Using painkillers like ibuprofen could significantly increase your chances of being admitted to hospital for heart failure, a new study published in the British Medical Journal has found. People who had taken the drug in the previous 14 days were 19% more likely to be admitted than people who had taken them further in the past.
The study looked at non-steroidal anti-inflammatory drugs (NSAIDs) and found that seven 'traditional' NSAIDs – diclofenac, ibuprofen, indomethacin, ketorolac, naproxen, nimesulide, and piroxicam – all increased the risk of hospital admission for heart failure. Though they said that this varied between different drugs and the doses.
"Very high doses" of some NSAIDs doubled the risk of heart failure and "even medium doses" of others "were associated with increased risk".
Researchers looked at healthcare databases from four European countries – the Netherlands, Italy, Germany and the UK. Along with 23 traditional NSAIDs, the study looked at four selective COX 2 inhibitors – anti-inflammatory drugs.
10 million NSAIDs users were studied by the researchers who said that "any potential increased risk could have a considerable impact on public health" and they hoped the study could help inform clinical practices.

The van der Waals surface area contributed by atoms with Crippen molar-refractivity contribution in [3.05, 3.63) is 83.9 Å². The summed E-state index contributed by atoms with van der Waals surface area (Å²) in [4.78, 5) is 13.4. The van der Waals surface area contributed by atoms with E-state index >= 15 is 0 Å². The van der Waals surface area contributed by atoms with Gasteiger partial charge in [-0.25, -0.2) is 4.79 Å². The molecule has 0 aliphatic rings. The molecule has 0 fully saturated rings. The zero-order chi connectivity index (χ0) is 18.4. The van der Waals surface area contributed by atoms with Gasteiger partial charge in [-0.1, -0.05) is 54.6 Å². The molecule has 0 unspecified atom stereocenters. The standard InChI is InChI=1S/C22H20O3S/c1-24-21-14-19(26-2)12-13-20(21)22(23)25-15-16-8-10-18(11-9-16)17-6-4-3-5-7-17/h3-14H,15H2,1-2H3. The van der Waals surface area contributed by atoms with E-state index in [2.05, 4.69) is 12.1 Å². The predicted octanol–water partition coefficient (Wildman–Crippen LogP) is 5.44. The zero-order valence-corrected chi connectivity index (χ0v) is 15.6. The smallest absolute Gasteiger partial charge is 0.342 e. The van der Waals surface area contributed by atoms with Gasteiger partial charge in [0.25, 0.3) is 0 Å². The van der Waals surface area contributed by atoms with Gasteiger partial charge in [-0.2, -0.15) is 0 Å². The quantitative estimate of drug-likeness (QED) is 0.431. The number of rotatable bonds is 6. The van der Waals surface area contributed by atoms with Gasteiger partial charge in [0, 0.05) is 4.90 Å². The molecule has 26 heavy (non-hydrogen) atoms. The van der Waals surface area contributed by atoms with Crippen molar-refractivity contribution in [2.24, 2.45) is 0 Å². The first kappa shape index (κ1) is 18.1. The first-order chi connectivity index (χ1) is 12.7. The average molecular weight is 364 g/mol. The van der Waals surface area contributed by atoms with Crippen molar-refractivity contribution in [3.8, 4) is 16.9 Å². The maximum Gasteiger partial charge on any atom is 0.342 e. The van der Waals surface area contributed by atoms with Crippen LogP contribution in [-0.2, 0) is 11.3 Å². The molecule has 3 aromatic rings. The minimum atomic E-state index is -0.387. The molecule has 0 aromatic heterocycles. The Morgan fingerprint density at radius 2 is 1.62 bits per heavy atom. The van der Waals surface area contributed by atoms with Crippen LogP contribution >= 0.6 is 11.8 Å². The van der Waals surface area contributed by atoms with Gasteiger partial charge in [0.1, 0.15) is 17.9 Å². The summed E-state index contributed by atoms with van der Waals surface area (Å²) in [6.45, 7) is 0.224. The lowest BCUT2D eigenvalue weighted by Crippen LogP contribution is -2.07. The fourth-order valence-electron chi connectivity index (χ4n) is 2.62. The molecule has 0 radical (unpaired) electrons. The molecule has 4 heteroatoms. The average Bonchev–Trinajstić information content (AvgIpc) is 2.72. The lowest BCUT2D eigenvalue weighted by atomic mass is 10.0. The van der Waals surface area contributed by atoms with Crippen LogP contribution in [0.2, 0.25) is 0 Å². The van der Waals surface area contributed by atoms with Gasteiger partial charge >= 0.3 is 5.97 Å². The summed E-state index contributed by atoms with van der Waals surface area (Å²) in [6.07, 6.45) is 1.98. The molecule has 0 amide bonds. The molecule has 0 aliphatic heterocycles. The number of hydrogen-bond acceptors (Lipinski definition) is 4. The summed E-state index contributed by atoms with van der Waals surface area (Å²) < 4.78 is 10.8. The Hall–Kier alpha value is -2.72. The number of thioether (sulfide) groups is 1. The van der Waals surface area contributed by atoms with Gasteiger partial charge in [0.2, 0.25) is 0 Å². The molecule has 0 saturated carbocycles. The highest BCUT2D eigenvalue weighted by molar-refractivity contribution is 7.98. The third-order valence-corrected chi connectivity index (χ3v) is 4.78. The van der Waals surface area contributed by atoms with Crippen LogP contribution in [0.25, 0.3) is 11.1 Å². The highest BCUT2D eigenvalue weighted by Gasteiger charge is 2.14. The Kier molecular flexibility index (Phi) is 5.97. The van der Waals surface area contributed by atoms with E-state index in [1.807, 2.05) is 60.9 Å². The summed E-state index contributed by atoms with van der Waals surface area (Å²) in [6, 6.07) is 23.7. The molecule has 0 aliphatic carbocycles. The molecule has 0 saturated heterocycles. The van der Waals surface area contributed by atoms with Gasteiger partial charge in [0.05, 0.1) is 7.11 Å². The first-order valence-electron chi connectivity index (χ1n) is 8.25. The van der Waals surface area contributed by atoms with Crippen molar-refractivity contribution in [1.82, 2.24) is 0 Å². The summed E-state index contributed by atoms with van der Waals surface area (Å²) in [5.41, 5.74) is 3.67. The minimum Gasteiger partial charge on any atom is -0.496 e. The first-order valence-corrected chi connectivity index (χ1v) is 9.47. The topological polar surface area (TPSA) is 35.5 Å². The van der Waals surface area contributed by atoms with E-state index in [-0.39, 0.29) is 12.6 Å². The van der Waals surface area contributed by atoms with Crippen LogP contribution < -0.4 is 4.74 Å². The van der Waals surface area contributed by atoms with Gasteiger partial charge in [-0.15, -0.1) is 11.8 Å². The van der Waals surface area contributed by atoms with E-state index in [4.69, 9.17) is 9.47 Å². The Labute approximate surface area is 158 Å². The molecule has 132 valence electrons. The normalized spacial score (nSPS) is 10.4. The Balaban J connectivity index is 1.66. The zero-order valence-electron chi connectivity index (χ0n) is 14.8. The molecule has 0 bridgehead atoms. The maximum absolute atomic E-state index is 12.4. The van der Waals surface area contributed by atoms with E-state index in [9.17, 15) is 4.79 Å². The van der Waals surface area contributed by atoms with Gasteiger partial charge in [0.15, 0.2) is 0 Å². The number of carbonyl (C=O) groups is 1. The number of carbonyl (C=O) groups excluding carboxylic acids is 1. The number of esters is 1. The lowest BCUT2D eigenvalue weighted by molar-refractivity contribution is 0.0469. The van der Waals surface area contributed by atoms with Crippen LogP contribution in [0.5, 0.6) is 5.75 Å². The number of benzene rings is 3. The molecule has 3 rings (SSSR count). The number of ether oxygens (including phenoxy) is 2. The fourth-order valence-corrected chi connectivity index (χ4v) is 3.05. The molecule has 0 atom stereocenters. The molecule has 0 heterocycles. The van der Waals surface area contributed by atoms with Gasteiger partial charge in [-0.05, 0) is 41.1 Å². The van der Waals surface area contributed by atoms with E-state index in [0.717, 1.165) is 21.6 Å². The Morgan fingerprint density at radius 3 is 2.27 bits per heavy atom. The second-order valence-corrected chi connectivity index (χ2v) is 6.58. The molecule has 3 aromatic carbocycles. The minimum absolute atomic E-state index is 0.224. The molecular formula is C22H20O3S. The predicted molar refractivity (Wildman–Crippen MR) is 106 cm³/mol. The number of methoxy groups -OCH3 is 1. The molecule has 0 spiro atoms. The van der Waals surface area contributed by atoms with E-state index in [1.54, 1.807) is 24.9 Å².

NSAIDs have previously been linked to an increased risk of heart attacks and abnormal hearth rhythms.
Medical Director of the British Heart Foundation, Professor Peter Weissberg, said that study was a reminder to doctor to be careful how they prescribe the drugs: "This large observational study reinforces previous research showing that some NSAIDs, a group of drugs commonly taken by patients with joint problems, increase the risk of developing heart failure.
"It has been known for some years now that such drugs need to be used with caution in patients with, or at high risk of, heart disease. This applies mostly to those who take them on a daily basis rather than only occasionally."